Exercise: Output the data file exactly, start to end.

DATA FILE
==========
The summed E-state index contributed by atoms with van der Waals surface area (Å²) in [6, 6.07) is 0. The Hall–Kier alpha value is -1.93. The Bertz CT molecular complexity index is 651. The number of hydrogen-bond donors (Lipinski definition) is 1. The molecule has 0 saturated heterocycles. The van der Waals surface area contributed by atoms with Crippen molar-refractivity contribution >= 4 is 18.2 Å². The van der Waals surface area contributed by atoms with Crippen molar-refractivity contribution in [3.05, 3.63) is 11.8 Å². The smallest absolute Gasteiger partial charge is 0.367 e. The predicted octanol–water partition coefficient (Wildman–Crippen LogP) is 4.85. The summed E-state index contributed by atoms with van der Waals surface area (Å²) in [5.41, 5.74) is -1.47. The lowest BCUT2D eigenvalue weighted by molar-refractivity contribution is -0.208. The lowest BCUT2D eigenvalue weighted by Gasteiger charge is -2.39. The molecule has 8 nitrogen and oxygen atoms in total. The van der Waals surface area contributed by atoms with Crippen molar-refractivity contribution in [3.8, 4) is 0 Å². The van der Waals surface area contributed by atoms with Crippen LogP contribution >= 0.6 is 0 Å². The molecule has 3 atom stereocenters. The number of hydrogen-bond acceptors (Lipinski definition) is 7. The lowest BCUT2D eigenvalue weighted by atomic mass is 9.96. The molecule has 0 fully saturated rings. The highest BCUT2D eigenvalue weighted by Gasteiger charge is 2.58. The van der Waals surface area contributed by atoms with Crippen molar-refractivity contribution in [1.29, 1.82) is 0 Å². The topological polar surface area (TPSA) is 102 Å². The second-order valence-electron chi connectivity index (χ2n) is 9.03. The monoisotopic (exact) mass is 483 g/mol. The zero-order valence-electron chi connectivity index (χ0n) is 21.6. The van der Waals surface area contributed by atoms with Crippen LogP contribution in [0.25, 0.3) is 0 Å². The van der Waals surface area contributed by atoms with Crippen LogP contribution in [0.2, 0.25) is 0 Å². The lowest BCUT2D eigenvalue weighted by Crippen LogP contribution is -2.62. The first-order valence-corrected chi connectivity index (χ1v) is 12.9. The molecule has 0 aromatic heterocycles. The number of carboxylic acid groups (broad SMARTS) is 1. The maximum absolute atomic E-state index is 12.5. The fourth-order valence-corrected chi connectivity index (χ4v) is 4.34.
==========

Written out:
The summed E-state index contributed by atoms with van der Waals surface area (Å²) in [6, 6.07) is 0. The Hall–Kier alpha value is -1.93. The Bertz CT molecular complexity index is 651. The number of hydrogen-bond donors (Lipinski definition) is 1. The molecule has 0 saturated heterocycles. The van der Waals surface area contributed by atoms with Crippen molar-refractivity contribution >= 4 is 18.2 Å². The van der Waals surface area contributed by atoms with Crippen molar-refractivity contribution in [3.05, 3.63) is 11.8 Å². The smallest absolute Gasteiger partial charge is 0.367 e. The predicted octanol–water partition coefficient (Wildman–Crippen LogP) is 4.85. The summed E-state index contributed by atoms with van der Waals surface area (Å²) in [5.41, 5.74) is -1.47. The lowest BCUT2D eigenvalue weighted by molar-refractivity contribution is -0.208. The lowest BCUT2D eigenvalue weighted by Gasteiger charge is -2.39. The molecule has 8 nitrogen and oxygen atoms in total. The van der Waals surface area contributed by atoms with Crippen molar-refractivity contribution in [3.8, 4) is 0 Å². The van der Waals surface area contributed by atoms with Crippen LogP contribution >= 0.6 is 0 Å². The molecule has 3 atom stereocenters. The number of hydrogen-bond acceptors (Lipinski definition) is 7. The lowest BCUT2D eigenvalue weighted by atomic mass is 9.96. The molecule has 0 fully saturated rings. The highest BCUT2D eigenvalue weighted by Gasteiger charge is 2.58. The van der Waals surface area contributed by atoms with Crippen molar-refractivity contribution in [1.29, 1.82) is 0 Å². The topological polar surface area (TPSA) is 102 Å². The second-order valence-electron chi connectivity index (χ2n) is 9.03. The monoisotopic (exact) mass is 483 g/mol. The zero-order valence-electron chi connectivity index (χ0n) is 21.6. The van der Waals surface area contributed by atoms with Crippen LogP contribution in [0.25, 0.3) is 0 Å². The van der Waals surface area contributed by atoms with Crippen LogP contribution in [0.2, 0.25) is 0 Å². The lowest BCUT2D eigenvalue weighted by Crippen LogP contribution is -2.62. The first-order valence-corrected chi connectivity index (χ1v) is 12.9. The molecule has 0 aromatic heterocycles. The number of carboxylic acid groups (broad SMARTS) is 1. The maximum absolute atomic E-state index is 12.5. The fourth-order valence-corrected chi connectivity index (χ4v) is 4.34.